One Size Fits All? Specialization, Trade and Income Inequality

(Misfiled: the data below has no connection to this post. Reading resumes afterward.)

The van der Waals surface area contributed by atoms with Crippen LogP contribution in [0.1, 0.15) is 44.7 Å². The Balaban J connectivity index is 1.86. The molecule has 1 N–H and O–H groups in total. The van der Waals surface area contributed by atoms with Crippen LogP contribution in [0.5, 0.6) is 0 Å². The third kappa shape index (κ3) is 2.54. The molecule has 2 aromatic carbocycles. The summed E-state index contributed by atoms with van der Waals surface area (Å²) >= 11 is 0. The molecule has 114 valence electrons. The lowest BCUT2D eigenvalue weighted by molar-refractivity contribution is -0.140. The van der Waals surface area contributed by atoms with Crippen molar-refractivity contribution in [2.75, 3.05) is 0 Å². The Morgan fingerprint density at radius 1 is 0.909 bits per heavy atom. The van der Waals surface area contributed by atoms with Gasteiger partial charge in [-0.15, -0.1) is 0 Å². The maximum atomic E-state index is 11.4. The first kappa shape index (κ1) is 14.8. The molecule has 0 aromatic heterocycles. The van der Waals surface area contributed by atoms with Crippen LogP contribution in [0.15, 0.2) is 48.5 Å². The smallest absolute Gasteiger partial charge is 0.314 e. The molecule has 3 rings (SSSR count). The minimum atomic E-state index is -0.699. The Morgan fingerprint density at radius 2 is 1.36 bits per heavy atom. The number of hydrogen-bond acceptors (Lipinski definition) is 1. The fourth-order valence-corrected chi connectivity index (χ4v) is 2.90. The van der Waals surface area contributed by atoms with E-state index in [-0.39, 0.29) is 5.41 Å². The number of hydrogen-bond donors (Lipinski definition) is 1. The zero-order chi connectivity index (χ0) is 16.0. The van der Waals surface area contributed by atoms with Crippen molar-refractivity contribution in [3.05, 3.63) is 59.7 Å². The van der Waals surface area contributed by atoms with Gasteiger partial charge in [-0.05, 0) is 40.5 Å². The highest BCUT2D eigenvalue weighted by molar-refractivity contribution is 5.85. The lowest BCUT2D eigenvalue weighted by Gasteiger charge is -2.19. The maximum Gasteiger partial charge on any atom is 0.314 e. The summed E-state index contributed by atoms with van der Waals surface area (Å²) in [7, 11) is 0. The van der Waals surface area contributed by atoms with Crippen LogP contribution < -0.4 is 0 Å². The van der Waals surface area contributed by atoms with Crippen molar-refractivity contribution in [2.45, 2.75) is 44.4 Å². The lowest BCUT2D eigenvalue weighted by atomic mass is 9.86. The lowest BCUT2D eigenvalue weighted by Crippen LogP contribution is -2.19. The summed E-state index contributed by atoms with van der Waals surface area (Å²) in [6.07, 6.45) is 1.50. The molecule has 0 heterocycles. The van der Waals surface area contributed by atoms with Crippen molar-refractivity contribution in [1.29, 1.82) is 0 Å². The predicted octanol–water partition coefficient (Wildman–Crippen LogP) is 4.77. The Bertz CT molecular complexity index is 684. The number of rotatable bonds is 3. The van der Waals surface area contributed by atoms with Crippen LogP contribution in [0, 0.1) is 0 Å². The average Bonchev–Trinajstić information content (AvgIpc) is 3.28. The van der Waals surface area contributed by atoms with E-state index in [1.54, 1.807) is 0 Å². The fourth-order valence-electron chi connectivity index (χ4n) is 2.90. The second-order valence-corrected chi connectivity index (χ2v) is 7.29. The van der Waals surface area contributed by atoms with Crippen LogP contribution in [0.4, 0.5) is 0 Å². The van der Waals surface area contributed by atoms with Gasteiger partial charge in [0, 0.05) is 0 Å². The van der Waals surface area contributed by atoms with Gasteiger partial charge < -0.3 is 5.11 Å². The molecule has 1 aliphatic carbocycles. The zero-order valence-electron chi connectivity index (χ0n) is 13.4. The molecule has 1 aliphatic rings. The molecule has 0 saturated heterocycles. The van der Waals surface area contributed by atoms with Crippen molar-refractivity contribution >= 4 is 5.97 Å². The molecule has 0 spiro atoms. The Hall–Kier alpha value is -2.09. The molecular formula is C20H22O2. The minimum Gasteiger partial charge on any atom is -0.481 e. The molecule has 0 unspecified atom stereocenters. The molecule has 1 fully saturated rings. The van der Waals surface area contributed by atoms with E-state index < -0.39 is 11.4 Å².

Previous research has uncovered precious little support for Heckscher-Ohlin trade theory. This paper demonstrates that those efforts focus on an overly restrictive version of the model. Indeed, strong evidence that output is a function of endowments can be found if we recognize that countries with sufficiently disparate endowments specialize in different subsets of goods. This paper develops a technique for differentiating specialization from an equilibrium in which all countries produce the same goods. It also demonstrates that the industry aggregates used in previous studies hide a substantial degree of cross-country price and input intensity heterogeneity, violating the assumptions of the model and rendering previous results difficult to interpret. When traditional aggregates are corrected to account for this heterogeneity, support for specialization increases. Finally, this paper contributes to the current debate on trade and wages by illustrating that in 1990 the US was sufficiently capital abundant to have an output mix distinct from that of by low wage, labor abundant countries. This specialization mitigates the ability of cheap imports to adversely affect US workers, casting doubt on the argument that international trade is raising US income inequality.
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